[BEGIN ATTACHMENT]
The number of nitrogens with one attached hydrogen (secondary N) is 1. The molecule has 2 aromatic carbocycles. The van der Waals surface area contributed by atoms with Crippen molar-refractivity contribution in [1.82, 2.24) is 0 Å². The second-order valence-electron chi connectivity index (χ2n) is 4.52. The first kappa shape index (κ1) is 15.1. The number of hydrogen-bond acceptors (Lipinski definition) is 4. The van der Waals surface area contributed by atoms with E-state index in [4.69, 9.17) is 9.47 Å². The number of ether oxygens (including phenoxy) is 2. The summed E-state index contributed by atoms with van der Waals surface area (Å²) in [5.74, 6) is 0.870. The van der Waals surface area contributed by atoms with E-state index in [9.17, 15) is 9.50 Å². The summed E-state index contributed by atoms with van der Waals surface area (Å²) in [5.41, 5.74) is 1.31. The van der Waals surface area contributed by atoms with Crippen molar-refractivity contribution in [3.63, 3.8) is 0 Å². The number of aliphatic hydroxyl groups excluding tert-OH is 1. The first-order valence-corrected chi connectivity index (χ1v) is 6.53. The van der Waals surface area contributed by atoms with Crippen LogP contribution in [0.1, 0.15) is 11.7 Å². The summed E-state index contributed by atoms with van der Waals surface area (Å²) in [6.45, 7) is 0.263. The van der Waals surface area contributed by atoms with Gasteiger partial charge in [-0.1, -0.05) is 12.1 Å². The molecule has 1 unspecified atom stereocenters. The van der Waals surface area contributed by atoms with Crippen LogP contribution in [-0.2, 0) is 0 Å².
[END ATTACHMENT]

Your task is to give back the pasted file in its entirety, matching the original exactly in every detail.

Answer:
The number of nitrogens with one attached hydrogen (secondary N) is 1. The molecule has 2 aromatic carbocycles. The van der Waals surface area contributed by atoms with Crippen molar-refractivity contribution in [1.82, 2.24) is 0 Å². The second-order valence-electron chi connectivity index (χ2n) is 4.52. The first kappa shape index (κ1) is 15.1. The number of hydrogen-bond acceptors (Lipinski definition) is 4. The van der Waals surface area contributed by atoms with E-state index in [4.69, 9.17) is 9.47 Å². The number of ether oxygens (including phenoxy) is 2. The summed E-state index contributed by atoms with van der Waals surface area (Å²) in [5.74, 6) is 0.870. The van der Waals surface area contributed by atoms with E-state index in [9.17, 15) is 9.50 Å². The summed E-state index contributed by atoms with van der Waals surface area (Å²) in [5.41, 5.74) is 1.31. The van der Waals surface area contributed by atoms with Crippen molar-refractivity contribution in [3.63, 3.8) is 0 Å². The number of aliphatic hydroxyl groups excluding tert-OH is 1. The first-order valence-corrected chi connectivity index (χ1v) is 6.53. The van der Waals surface area contributed by atoms with Crippen LogP contribution in [0.1, 0.15) is 11.7 Å². The summed E-state index contributed by atoms with van der Waals surface area (Å²) in [6.45, 7) is 0.263. The van der Waals surface area contributed by atoms with Gasteiger partial charge in [-0.1, -0.05) is 12.1 Å². The molecule has 1 unspecified atom stereocenters. The van der Waals surface area contributed by atoms with Crippen LogP contribution in [-0.2, 0) is 0 Å².